At Monday night’s City Council meeting in Springfield, Missouri, City Councilwoman Kristi Fulnecky requested that the city manager, Greg Burris, provide council with a “five-minute briefing” on the recent After School Satan Club request at Watkins Elementary in the Springfield School District. (video starts at 14:40)
Her reasoning was that she had received multiple complaints from parents about the clubs and was concerned that taxpayer money might be funding the clubs in some way. She also let City Manager Burris know that “parents don’t want hate groups in the schools.”
Of course, anyone who knows anything about The Satanic Temple is aware that the organization is anything but a hate group. According to their website, “the mission of The Satanic Temple is to encourage benevolence and empathy among all people. In addition, we embrace practical common sense and justice.”
I spoke with Lucien Greaves, Co-founder and Spokesperson for The Satanic Temple, who had this to say about Fulnecky’s comment:
“In thoughtlessly, senselessly, and falsely referring to The Satanic Temple as a “hate group” — presumably under the impression that we lack affirmative beliefs of our own and exist solely to mock her superstition — Mrs. Fulnecky immediately painted herself into a corner. It turns out that the Liberty Counsel, explicitly tied to the Evangelical Good News Clubs — the very after-school groups we’re seeking to provide an alternative to with our After School Satan Club program — is recognized as a hate group by the Southern Poverty Law Center. Should an after-school club with ties to a hate group be allowed to operate in public schools? This is a question that Mrs. Fulnecky suddenly seems less-than-eager to answer. Surely, After School Satan Clubs wouldn’t be inhibited by such a prohibition, but the Good News Clubs would have to pack up and leave. From her ignorant slandering of The Satanic Temple to her refusal to now answer to basic questions that her objections have raised, I think it’s appropriate to seriously question councilwoman Fulnecky’s professional competence.”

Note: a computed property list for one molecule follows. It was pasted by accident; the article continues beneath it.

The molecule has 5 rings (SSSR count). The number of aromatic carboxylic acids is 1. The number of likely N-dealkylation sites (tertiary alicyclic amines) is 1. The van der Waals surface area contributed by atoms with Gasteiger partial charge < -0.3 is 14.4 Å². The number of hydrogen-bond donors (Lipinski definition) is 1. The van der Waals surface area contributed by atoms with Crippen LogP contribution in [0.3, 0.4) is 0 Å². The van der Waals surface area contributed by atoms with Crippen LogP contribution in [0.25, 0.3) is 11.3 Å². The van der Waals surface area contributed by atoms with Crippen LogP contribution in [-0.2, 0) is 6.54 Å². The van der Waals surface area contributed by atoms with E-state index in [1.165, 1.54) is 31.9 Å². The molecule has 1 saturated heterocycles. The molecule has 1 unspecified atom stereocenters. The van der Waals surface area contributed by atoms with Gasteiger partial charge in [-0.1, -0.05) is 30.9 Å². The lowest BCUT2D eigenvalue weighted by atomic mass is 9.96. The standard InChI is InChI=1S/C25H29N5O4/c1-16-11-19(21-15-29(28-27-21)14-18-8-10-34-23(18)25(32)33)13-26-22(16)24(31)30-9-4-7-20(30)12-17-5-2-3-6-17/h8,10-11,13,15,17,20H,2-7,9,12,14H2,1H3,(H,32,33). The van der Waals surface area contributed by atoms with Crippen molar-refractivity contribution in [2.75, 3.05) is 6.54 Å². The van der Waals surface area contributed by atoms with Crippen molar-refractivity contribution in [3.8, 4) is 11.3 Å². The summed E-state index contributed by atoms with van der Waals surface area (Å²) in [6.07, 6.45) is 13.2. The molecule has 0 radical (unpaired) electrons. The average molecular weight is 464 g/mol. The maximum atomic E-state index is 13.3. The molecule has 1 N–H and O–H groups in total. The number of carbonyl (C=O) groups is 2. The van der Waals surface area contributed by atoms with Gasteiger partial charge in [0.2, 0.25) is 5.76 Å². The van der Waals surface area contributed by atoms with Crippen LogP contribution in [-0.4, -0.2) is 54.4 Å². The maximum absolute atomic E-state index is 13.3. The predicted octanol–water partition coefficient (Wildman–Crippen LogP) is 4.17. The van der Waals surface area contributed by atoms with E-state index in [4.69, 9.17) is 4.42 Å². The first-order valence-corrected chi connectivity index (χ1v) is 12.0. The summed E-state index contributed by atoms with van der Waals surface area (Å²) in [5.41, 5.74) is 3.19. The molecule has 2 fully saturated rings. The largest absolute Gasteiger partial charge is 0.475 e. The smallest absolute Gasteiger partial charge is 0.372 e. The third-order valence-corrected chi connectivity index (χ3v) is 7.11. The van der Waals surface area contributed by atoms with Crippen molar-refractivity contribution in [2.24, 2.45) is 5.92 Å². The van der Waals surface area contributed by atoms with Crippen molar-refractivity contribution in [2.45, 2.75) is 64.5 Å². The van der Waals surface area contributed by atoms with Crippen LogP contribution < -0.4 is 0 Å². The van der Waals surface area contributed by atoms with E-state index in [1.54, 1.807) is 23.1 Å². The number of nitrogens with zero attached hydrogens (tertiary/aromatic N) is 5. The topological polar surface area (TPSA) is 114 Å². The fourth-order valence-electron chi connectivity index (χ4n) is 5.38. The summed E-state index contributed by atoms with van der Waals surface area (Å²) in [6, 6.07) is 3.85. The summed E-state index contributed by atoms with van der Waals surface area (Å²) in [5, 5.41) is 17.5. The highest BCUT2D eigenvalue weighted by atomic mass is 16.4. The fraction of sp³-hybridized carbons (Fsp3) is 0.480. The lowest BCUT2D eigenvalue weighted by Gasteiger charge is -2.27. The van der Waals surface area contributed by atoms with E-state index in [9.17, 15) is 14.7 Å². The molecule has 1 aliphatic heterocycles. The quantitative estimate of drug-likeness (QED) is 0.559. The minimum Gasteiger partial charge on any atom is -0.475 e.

I also spoke with City Councilmember Jan Fisk about Fulnecky’s comments. Fisk told me, “I’m surprised that this was mentioned at our Council meeting because this is an issue that the school board will be making the final decision [on], not us. I am not familiar with this group but I have yet to see any evidence that it is a hate group.” Fisk added, “I am disappointed that Ms. Fulnecky would bring up an issue over which Council has no authority. I have complete faith in the duly elected members of the SPS school board to make decisions that are in the best interest of the district and our children.”
It’s par-for-the-course for politicians to freak out and make off the wall, ignorant comments about The Satanic Temple whenever the organization launches a campaign in their districts. Earlier this year, when The Satanic Temple of Arizona requested permission to give an invocation before a Phoenix City Council meeting, Councilmember Sal DiCiccio compared them to the Islamic terrorist group ISIS.
I reached out to Councilmember Kristi Fulnecky so she could clarify her statements and present her reasons why she believes that The Satanic Temple is a hate group, but I received no response.
Note: Thomas Essel is an active member of The Satanic Temple.